South Dakota
Birds and Birding
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Common Moorhen

Gallinula chloropus

Length: 14 inches Wingspan: 20 to 22 inches Seasonality: Summer / Migrant (rare)
ID Keys: Red bill with yellow tip and red forehead "shield", dark head and heck, olive-brown upperparts

Common Moorhen - Gallinula chloropusThe Common Moorhen is a widely spread bird, found on every continent except Australia and Antarctica.  They are often found with their close relative, the American Coot, but are usually more shy and retiring.  They can easily be differentiated from the somewhat similar American Coot by the brilliant red forehead shield and the red bill with yellow tip.  Common Moorhen are generally just casual migrants and visitors to South Dakota, but are more common residents in areas just to the east and south of the state.

Habitat: Prefers freshwater marshes with some open water.   

Diet: Omnivorous, feeding on many aquatic plants, fruits and berries of terrestrial plants, earthworms, tadpoles, insects and insect larvae, snails, and occasionally bird eggs.

Behavior: Uses a variety of methods for foraging.  Will swim on the water's surface, dabbling at the surface, dipping its head below the water, or sometimes by diving beneath the surface.  They also will feed on land, or climb through wetland vegetation in search of food.

Breeding: Generally a non-breeder in South Dakota, although there are scattered records of confirmed breeding.  The nest of a Common Moorhen is a platform of wetland vegetation such as reeds and cattails, placed above shallow water in a wetland, or sometimes on the ground near the shoreline.  The female usually lays between 6 and 12 eggs, and both parents help to incubate them.  When the eggs hatch, both parents help to feed them.  The young usually fledge at around 6 or 7 weeks.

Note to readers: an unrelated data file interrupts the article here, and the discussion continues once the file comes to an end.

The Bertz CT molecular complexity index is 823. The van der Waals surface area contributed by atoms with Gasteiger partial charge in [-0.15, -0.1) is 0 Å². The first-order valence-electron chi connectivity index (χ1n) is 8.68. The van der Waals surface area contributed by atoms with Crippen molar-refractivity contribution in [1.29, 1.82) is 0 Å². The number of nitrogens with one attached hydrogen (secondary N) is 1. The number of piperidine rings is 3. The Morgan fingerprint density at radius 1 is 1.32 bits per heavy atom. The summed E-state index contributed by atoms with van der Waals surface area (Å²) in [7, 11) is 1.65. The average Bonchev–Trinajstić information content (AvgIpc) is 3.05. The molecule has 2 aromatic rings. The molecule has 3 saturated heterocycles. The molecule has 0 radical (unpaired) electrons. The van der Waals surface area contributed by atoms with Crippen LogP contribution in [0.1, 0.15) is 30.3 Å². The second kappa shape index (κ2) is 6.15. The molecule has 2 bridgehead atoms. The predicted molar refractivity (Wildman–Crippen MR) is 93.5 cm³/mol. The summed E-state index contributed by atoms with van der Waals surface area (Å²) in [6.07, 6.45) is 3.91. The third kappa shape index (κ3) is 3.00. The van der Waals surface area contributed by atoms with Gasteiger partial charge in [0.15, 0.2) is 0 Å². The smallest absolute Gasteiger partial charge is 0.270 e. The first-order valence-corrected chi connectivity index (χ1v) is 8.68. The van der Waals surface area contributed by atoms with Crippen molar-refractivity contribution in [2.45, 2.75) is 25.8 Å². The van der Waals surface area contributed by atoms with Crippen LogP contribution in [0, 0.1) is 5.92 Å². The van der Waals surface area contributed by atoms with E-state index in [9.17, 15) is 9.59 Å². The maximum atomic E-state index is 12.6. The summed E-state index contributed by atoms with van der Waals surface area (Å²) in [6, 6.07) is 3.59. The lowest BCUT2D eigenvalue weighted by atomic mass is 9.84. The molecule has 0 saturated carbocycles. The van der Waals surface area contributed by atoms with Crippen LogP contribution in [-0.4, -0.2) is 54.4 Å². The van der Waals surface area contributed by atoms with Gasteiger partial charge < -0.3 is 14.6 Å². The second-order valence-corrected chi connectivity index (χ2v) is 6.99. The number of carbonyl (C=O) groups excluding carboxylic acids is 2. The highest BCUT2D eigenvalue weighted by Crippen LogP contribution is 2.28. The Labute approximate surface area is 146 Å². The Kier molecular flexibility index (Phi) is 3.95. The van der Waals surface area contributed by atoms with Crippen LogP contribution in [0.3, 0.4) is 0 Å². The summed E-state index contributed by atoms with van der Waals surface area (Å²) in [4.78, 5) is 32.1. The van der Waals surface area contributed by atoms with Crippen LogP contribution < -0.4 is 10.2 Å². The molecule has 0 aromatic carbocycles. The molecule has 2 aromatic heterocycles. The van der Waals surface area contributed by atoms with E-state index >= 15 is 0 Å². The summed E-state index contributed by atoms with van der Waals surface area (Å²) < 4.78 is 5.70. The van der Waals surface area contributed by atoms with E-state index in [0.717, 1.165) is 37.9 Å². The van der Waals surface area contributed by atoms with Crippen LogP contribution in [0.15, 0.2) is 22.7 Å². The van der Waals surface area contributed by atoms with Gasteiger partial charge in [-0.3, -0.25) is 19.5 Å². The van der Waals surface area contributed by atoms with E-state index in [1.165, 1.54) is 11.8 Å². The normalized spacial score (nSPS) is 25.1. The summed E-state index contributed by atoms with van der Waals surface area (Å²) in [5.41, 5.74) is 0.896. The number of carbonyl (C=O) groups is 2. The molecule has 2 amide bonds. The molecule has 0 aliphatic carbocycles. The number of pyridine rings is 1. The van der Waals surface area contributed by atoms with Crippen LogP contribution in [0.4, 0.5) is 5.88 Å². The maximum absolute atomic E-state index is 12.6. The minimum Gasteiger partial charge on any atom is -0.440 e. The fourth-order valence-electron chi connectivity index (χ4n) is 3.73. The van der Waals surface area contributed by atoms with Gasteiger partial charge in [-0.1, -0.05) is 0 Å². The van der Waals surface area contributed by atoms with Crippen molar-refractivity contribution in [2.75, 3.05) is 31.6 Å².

Song: Common Moorhen song

Migration: Summers in scattered locations through the eastern third of the U.S., and locally in the southwestern United States.  Southwestern populations and those in the deep South may not migrate, while most elsewhere winter near the Atlantic coastline.

Similar Species: American Coot, Purple Gallinule

Status: Population and range lower than historical levels due to wetland loss, but still locally common throughout its range.  The IUCN lists the Common Moorhen as a species of "Least Concern".

Further Information: 1) USGS Patuxent Bird Identification InfoCenter, Common Moorhen

2) Cornell University's "All About Birds - Common Moorhen"

3) Common Moorhen

Photo Information: December 10th, 2012 - Big Cypress National Reserve, Florida - Terry Sohl

Additional Photos: Click on the image chips or text links below for additional, higher-resolution Common Moorhen photos.


Click on the map below for a higher-resolution view
Range Map - Common Moorhen
South Dakota Status: Rare visitor and summer breeder, primarily in the eastern part of the state.